Peer-to-Peer – This technology, also known as P2P and first publicized by Napster, is what allows people to exchange music, videos, papers, and anything else without going through a central storage database. The software is able to search individual machines for individual files made available by their owners. See www.gnutella.com, www.kazaa.com, www.morpheus.com
Smart Mobs – The phenomenon of people online, who have in most cases never met, quickly organizing to get tasks done that they jointly consider important. This happens often in the gaming world where players organize to build new objects or levels for games. Other groups self-organize to achieve political ends, lodge protests, or solve puzzles. Howard Rheingold has written a book describing this phenomenon. See http://www.smartmobs.com/index.html
Webcams – These have become so tiny that several might be taping an instructor’s class without he or she being aware. The output of thousands of webcams around the world are constantly available. Creators of web sites are finding many creative uses for these cameras, from remote data collection to traffic control, exchanging information to leaf watching. See http://www.earthcam.com/ for a list of examples.
Wi-Fi – Short for Wireless Fidelity, Wi-Fi is a fast-growing free-spectrum wireless standard, also known as 802.11 (with various letters). It allows computers and other devices to connect to the Web (and each other) over distances of hundreds of feet and more, without using any wires at all. Many campuses are already partly or completely Wi-Fi enabled, allowing students to access the network from anywhere their computer is located. Locations like cafes, parks, Starbucks, bookstores, and even McDonalds are creating Wi-Fi zones (free or pay) as well. Going around searching for Wi-Fi hotspots is known as “wardriving.” See http://www.wififreespot.com/
Wiki – "The simplest online database that could possibly work." "Wiki is a piece of server software that allows users to freely create and edit Web page content using any Web browser. Wiki supports hyperlinks and has simple text syntax for creating new pages and crosslinks between internal pages on the fly. Wiki is unusual among group communication mechanisms in that it allows the organization of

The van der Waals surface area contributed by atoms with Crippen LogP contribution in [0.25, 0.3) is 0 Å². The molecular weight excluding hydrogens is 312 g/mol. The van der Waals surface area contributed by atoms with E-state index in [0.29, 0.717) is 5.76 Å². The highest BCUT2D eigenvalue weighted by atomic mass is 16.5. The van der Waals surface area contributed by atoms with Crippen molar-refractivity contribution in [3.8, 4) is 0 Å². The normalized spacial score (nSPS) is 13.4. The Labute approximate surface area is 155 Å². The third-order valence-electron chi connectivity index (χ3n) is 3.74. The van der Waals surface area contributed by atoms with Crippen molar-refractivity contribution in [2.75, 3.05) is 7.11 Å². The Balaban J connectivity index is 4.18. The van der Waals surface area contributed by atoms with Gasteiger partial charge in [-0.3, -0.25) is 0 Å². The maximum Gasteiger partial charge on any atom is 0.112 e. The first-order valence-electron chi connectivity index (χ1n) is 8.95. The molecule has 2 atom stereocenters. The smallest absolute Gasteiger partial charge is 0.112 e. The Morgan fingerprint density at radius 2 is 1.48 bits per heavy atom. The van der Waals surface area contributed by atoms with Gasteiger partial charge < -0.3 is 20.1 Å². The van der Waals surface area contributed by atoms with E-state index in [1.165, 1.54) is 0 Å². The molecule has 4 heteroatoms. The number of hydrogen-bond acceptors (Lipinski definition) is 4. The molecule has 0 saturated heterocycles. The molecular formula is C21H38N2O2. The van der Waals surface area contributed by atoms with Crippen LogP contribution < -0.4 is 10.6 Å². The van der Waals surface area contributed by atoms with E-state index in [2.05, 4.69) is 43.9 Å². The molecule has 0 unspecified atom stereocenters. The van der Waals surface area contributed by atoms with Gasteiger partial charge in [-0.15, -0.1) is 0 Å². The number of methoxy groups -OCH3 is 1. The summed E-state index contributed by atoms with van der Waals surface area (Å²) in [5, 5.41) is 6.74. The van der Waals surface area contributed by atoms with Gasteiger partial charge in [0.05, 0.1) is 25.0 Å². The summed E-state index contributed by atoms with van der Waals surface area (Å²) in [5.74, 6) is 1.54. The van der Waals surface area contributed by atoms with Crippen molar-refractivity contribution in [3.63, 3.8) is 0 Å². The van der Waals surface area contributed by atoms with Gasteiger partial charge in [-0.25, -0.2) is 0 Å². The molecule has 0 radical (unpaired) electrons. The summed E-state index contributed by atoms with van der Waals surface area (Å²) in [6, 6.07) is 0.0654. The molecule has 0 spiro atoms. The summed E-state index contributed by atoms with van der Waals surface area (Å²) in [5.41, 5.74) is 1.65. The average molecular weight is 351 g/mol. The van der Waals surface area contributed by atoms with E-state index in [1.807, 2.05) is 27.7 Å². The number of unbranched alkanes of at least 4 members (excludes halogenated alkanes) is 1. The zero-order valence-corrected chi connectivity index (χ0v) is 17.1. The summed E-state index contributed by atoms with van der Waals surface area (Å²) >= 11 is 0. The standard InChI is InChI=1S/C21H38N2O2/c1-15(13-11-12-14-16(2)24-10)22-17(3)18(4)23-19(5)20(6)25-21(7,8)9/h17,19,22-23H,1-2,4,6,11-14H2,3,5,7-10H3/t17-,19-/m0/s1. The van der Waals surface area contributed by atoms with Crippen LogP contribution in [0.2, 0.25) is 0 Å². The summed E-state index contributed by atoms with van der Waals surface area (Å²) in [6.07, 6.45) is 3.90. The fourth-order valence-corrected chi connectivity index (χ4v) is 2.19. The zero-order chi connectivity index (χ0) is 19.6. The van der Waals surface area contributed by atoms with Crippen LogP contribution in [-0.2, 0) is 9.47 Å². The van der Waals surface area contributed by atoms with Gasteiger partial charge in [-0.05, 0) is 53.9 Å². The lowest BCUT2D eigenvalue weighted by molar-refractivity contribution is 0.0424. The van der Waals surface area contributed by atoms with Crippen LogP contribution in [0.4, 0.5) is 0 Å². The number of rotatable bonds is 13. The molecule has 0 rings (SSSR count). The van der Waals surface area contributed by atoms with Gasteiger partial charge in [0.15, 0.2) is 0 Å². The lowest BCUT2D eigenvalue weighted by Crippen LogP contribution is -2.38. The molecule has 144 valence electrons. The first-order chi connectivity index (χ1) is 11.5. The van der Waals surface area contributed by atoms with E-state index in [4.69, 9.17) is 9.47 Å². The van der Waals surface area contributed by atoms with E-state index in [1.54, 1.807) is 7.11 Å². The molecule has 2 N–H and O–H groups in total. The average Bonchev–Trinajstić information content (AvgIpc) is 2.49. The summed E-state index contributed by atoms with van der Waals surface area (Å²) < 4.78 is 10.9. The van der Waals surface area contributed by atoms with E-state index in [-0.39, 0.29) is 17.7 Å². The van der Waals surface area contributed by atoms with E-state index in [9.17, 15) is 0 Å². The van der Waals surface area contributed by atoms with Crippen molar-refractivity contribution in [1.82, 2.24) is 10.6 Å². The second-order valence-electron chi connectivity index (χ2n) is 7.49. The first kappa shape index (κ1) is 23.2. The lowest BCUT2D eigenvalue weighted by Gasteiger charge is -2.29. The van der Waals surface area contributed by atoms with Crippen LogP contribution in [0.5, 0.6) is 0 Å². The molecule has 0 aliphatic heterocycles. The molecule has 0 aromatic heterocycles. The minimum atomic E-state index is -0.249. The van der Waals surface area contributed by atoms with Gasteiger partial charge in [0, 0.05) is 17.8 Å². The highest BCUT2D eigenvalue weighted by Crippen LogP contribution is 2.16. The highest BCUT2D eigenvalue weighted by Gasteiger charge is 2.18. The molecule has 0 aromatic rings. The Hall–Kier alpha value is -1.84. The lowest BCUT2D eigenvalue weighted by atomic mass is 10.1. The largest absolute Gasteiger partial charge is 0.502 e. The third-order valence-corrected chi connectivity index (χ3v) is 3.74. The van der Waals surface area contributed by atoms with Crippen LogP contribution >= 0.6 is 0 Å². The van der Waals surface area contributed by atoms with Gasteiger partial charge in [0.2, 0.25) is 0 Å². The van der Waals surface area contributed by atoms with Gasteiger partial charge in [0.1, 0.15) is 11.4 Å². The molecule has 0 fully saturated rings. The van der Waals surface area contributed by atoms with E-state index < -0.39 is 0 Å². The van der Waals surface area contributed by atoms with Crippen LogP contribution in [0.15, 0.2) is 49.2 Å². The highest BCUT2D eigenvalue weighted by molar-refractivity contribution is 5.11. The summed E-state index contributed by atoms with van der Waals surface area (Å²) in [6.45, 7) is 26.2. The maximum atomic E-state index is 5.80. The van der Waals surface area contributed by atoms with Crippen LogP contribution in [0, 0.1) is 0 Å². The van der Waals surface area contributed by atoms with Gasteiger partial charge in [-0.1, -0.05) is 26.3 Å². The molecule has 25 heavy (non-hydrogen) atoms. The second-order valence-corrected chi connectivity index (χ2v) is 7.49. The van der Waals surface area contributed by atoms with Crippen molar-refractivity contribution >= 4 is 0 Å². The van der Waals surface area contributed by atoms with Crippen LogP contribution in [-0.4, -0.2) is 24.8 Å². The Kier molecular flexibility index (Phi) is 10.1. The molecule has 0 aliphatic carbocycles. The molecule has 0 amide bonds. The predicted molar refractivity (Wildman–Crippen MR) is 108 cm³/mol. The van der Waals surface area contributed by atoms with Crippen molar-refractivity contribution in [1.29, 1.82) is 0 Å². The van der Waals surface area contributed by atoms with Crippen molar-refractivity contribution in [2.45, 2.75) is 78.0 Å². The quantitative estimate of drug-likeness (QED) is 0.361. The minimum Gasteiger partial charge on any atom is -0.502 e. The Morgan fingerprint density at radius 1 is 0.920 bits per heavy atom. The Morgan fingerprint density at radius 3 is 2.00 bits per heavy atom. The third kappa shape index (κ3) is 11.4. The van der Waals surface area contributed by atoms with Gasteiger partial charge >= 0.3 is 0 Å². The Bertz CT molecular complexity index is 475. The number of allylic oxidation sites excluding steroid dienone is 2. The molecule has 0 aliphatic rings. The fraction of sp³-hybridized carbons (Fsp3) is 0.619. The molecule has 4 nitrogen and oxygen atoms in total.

contributions to be edited in addition to the content itself." See http://wiki.org/wiki.cgi?WhatIsWiki
Wireless Gaming – Gaming on cell phones is the fastest growing, most interesting area in the games world. Cell phone games are solo, one-on-one, multiplayer, and massively multiplayer. The small screen, which precludes the complex 3D graphics of console and PC games, has forced developers to think creatively about what can be done with the tools at hand. Among the types of games now found on cell phones are Adventure Games, Board Games, Building Games, Challenge Games, Character Games, Collecting Games, Communications Games, Comparison Games, Connection Games, Cooperative/Assisting Games, Estimation Games, Exploration Games, Flirting Games, Geo-Location Games, Growing and Fighting Games, Guessing Games, Humor Games, Imitation Games, Linking Games, Management Games, Martial Arts Games, Massively Multiplayer Games, Memory Games, Multiplayer Strategy Games, Mystery Games, Numbers Games, Personality Games, Positioning Games, Psychological Games, Puzzles, Recall Games, Resource Management Games, Role Playing Games, Simulations, Soap Opera Games, Speed Games, Spy Games, Story Games, Strategy Games, Team Games, Timed Games, Treasure Hunts, Trivia Games, Truth or Dare Games, Turf Battle Games, Wealth Building Games, and Word Games. There are enormous implications here for education. See http://www.wirelessgamingreview.com/gamedir/